Danville Schools form Diversity and Equity Council amid Black Lives Matter movement
Assistant Superintendent for Danville Independent Schools Sheri Satterly said the district’s board of education formed a Diversity and Equity Council “in the need for equity to be addressed amidst the Black Lives Matter movement.” Satterly and board member Wade Stanfield are facilitators of the council and develop agendas for the meeting.
“Equity is an issue that stems from multiple areas, including education,” Satterly said in an email. “It is the goal of the council to identify equity issues within the Danville Schools and to provide the board of education with recommendations for addressing those equity concerns.”
The council has been meeting virtually on Zoom during the pandemic on Wednesday evenings, with frequency dependent on tasks at hand. These meetings have not been open to the public. The next meeting is Jan. 13.
Satterly said currently on the list of items to accomplish “are to make recommendations concerning professional development for staff on implicit bias, culturally responsive teaching, trauma informed care, among other things. We also hope to draft a new goal for the Danville Schools Strategic Plan around equity in instruction, with a large focus on culturally responsive literacy and literature. We will also be drafting a policy for the district on equity. The council will also be working with the district and the board of education on a recruitment plan that includes goals and strategies for hiring and retaining minority teaching candidates.”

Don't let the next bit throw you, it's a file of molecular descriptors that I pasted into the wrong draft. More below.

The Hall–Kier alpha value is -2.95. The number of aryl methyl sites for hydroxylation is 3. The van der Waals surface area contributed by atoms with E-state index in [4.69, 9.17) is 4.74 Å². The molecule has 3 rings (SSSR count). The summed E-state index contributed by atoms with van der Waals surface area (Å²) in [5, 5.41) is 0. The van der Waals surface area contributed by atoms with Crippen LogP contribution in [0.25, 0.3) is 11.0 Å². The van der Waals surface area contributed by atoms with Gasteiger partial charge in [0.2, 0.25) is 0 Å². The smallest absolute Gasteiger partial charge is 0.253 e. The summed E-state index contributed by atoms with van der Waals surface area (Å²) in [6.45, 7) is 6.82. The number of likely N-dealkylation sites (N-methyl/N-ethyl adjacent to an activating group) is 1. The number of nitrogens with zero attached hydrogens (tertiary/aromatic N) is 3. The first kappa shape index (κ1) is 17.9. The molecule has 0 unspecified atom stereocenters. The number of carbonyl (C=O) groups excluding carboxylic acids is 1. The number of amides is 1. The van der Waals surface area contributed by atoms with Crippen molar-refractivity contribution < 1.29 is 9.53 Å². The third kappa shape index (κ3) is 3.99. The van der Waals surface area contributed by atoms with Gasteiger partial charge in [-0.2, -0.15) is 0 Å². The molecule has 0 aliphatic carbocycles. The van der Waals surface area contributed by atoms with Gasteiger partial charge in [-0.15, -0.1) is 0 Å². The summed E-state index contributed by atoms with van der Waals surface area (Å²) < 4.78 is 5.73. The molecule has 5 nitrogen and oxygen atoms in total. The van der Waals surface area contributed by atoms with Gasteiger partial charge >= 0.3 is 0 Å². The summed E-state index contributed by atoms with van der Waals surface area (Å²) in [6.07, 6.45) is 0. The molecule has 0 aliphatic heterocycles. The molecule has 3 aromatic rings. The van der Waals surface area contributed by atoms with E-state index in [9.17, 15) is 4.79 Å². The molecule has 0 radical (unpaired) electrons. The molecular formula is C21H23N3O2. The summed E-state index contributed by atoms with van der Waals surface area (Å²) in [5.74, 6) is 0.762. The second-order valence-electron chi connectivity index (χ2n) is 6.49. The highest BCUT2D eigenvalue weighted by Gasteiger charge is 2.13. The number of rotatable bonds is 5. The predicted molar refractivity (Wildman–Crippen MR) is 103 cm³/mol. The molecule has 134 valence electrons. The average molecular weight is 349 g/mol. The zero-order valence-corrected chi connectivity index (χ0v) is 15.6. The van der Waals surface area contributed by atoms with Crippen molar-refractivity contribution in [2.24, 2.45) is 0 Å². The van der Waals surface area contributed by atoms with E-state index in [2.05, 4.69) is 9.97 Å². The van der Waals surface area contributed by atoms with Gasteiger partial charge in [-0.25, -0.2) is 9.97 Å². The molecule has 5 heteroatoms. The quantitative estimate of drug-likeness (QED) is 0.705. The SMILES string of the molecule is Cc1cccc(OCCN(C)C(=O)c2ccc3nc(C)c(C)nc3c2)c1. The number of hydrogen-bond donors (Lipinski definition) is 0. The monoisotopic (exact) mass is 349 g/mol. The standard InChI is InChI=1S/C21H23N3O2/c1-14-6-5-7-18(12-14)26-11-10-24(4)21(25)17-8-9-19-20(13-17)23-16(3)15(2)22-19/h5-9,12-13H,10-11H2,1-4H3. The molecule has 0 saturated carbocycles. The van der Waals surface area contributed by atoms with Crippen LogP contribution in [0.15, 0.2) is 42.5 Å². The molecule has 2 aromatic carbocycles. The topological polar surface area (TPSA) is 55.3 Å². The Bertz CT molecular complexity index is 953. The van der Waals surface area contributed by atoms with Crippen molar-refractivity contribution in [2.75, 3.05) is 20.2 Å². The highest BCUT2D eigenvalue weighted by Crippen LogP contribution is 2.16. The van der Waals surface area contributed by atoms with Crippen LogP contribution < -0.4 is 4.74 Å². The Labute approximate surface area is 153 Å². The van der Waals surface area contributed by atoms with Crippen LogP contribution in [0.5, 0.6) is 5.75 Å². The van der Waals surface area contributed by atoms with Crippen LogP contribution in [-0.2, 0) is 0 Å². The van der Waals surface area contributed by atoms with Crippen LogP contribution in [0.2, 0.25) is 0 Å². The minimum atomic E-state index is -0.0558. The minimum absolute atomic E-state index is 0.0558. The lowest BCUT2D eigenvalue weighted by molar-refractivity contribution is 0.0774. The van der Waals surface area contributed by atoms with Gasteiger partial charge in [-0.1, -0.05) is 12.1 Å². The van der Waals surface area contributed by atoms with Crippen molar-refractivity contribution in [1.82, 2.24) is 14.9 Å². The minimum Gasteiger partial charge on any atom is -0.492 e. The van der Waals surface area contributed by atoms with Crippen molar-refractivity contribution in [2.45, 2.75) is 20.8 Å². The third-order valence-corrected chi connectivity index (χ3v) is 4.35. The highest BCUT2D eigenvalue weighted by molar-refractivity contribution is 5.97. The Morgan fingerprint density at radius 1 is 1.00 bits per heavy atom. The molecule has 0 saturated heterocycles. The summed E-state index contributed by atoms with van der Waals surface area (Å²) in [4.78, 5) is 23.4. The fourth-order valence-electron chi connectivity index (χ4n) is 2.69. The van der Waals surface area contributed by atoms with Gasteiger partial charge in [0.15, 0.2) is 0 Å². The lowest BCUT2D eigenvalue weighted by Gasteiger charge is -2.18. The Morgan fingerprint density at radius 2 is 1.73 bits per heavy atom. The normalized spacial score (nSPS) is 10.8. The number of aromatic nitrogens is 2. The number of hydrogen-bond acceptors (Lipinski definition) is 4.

Satterly said the council is comprised of several members, ranging from district alumni, certified employees, classified employees, a school board member, community members and parents. Some of the members are minority graduates of the school district “and have the experience that the council needs to really hear regarding what education looks like for our minority students,” Satterly said. “It has also been important to have the voice of our certified and classified staff on this council. This has allowed the council to see things from the perspective of the classroom.”
The council looks at things like student engagement and gap reduction, she said. The district has partnered with
Roger Cleveland of Millennium Learning Concepts to work with the district to address equity and bias. Through this effort, training has been provided for staff on implicit bias, and there has been an Equity Desk Audit of the district, the purpose of which was to look at equity and areas of improvement.
“Students are more engaged when they see other students like themselves, teachers that look like them, and others who have similar experiences to theirs,” Satterly said.
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